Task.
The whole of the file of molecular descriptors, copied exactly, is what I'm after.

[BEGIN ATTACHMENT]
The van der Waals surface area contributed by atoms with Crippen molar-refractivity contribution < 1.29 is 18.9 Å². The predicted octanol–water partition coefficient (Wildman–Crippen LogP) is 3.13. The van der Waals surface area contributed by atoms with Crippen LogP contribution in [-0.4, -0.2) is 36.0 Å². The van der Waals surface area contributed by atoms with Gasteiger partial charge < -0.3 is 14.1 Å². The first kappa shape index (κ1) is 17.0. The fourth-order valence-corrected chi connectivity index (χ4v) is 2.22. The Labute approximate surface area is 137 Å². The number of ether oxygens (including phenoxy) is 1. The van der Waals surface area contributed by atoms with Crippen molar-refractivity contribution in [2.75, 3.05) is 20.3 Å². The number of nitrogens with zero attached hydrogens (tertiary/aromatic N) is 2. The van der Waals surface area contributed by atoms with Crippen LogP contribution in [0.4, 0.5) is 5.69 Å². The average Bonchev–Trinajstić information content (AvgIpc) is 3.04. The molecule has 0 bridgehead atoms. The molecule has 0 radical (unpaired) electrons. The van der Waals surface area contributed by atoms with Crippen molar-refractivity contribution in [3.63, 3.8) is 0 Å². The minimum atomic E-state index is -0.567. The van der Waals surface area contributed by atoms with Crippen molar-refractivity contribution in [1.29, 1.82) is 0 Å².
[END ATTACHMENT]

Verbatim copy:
The van der Waals surface area contributed by atoms with Crippen molar-refractivity contribution < 1.29 is 18.9 Å². The predicted octanol–water partition coefficient (Wildman–Crippen LogP) is 3.13. The van der Waals surface area contributed by atoms with Crippen LogP contribution in [-0.4, -0.2) is 36.0 Å². The van der Waals surface area contributed by atoms with Gasteiger partial charge < -0.3 is 14.1 Å². The first kappa shape index (κ1) is 17.0. The fourth-order valence-corrected chi connectivity index (χ4v) is 2.22. The Labute approximate surface area is 137 Å². The number of ether oxygens (including phenoxy) is 1. The van der Waals surface area contributed by atoms with Crippen molar-refractivity contribution in [2.75, 3.05) is 20.3 Å². The number of nitrogens with zero attached hydrogens (tertiary/aromatic N) is 2. The van der Waals surface area contributed by atoms with Crippen LogP contribution in [0.4, 0.5) is 5.69 Å². The average Bonchev–Trinajstić information content (AvgIpc) is 3.04. The molecule has 0 bridgehead atoms. The molecule has 0 radical (unpaired) electrons. The van der Waals surface area contributed by atoms with Crippen molar-refractivity contribution in [3.63, 3.8) is 0 Å². The minimum atomic E-state index is -0.567. The van der Waals surface area contributed by atoms with Crippen molar-refractivity contribution in [1.29, 1.82) is 0 Å².